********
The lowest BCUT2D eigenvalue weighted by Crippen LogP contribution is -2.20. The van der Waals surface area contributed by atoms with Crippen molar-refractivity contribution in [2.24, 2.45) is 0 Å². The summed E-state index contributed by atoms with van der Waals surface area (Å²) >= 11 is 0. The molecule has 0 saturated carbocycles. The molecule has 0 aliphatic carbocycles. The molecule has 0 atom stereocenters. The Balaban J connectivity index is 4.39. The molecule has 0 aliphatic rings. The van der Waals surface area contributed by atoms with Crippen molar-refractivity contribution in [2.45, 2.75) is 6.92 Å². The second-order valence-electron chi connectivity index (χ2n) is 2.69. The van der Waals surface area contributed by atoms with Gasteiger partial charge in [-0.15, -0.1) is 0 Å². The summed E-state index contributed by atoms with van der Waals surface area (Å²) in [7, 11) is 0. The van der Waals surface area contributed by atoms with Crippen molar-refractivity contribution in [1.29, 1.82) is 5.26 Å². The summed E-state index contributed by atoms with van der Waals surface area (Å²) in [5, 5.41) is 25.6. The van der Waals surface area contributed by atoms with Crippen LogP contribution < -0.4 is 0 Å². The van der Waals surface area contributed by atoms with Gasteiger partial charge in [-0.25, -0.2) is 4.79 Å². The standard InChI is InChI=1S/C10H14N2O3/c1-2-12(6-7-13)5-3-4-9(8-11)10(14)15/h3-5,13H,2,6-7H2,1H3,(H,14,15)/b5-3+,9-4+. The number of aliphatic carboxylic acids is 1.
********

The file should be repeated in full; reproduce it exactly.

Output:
The lowest BCUT2D eigenvalue weighted by Crippen LogP contribution is -2.20. The van der Waals surface area contributed by atoms with Crippen molar-refractivity contribution in [2.24, 2.45) is 0 Å². The summed E-state index contributed by atoms with van der Waals surface area (Å²) >= 11 is 0. The molecule has 0 saturated carbocycles. The molecule has 0 aliphatic carbocycles. The molecule has 0 atom stereocenters. The Balaban J connectivity index is 4.39. The molecule has 0 aliphatic rings. The van der Waals surface area contributed by atoms with Crippen molar-refractivity contribution in [2.45, 2.75) is 6.92 Å². The second-order valence-electron chi connectivity index (χ2n) is 2.69. The van der Waals surface area contributed by atoms with Gasteiger partial charge in [-0.15, -0.1) is 0 Å². The summed E-state index contributed by atoms with van der Waals surface area (Å²) in [7, 11) is 0. The van der Waals surface area contributed by atoms with Crippen molar-refractivity contribution in [1.29, 1.82) is 5.26 Å². The summed E-state index contributed by atoms with van der Waals surface area (Å²) in [5, 5.41) is 25.6. The van der Waals surface area contributed by atoms with Crippen LogP contribution < -0.4 is 0 Å². The van der Waals surface area contributed by atoms with Gasteiger partial charge in [-0.25, -0.2) is 4.79 Å². The standard InChI is InChI=1S/C10H14N2O3/c1-2-12(6-7-13)5-3-4-9(8-11)10(14)15/h3-5,13H,2,6-7H2,1H3,(H,14,15)/b5-3+,9-4+. The number of aliphatic carboxylic acids is 1.